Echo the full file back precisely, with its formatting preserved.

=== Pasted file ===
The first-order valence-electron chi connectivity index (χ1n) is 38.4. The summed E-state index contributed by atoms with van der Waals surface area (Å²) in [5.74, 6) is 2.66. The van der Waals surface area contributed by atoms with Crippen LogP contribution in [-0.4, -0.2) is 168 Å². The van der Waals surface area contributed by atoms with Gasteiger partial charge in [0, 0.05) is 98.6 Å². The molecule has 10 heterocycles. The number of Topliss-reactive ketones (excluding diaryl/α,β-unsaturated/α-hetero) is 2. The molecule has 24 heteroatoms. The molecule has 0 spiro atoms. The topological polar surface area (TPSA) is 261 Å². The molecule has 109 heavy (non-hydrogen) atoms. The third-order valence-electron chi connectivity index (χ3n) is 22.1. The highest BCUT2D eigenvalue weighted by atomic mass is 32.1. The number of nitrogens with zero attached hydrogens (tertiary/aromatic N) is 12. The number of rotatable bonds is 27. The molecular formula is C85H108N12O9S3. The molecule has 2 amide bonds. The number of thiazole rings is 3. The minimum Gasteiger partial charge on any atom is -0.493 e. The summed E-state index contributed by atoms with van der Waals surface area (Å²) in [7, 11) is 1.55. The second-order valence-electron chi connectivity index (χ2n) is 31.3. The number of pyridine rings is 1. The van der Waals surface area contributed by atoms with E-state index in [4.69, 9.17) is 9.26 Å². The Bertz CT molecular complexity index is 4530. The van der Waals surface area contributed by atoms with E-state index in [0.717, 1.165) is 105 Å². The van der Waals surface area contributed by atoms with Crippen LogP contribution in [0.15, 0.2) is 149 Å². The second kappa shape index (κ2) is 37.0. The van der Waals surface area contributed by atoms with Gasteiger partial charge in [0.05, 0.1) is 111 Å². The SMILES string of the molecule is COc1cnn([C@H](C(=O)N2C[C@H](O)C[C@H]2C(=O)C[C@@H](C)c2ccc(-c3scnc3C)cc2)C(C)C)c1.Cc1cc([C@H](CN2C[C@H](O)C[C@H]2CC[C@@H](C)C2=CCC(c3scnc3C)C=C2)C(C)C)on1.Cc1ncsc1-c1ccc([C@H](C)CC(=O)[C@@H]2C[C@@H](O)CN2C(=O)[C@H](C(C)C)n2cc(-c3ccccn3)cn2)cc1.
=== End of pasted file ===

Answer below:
The first-order valence-electron chi connectivity index (χ1n) is 38.4. The summed E-state index contributed by atoms with van der Waals surface area (Å²) in [5.74, 6) is 2.66. The van der Waals surface area contributed by atoms with Crippen LogP contribution in [-0.4, -0.2) is 168 Å². The van der Waals surface area contributed by atoms with Gasteiger partial charge in [0, 0.05) is 98.6 Å². The molecule has 10 heterocycles. The number of Topliss-reactive ketones (excluding diaryl/α,β-unsaturated/α-hetero) is 2. The molecule has 24 heteroatoms. The molecule has 0 spiro atoms. The topological polar surface area (TPSA) is 261 Å². The molecule has 109 heavy (non-hydrogen) atoms. The third-order valence-electron chi connectivity index (χ3n) is 22.1. The highest BCUT2D eigenvalue weighted by atomic mass is 32.1. The number of nitrogens with zero attached hydrogens (tertiary/aromatic N) is 12. The number of rotatable bonds is 27. The molecular formula is C85H108N12O9S3. The molecule has 2 amide bonds. The number of thiazole rings is 3. The minimum Gasteiger partial charge on any atom is -0.493 e. The summed E-state index contributed by atoms with van der Waals surface area (Å²) in [7, 11) is 1.55. The second-order valence-electron chi connectivity index (χ2n) is 31.3. The number of pyridine rings is 1. The van der Waals surface area contributed by atoms with E-state index in [4.69, 9.17) is 9.26 Å². The Bertz CT molecular complexity index is 4530. The van der Waals surface area contributed by atoms with E-state index in [0.717, 1.165) is 105 Å². The van der Waals surface area contributed by atoms with Crippen LogP contribution in [0.15, 0.2) is 149 Å². The second kappa shape index (κ2) is 37.0. The van der Waals surface area contributed by atoms with Gasteiger partial charge in [0.05, 0.1) is 111 Å². The SMILES string of the molecule is COc1cnn([C@H](C(=O)N2C[C@H](O)C[C@H]2C(=O)C[C@@H](C)c2ccc(-c3scnc3C)cc2)C(C)C)c1.Cc1cc([C@H](CN2C[C@H](O)C[C@H]2CC[C@@H](C)C2=CCC(c3scnc3C)C=C2)C(C)C)on1.Cc1ncsc1-c1ccc([C@H](C)CC(=O)[C@@H]2C[C@@H](O)CN2C(=O)[C@H](C(C)C)n2cc(-c3ccccn3)cn2)cc1.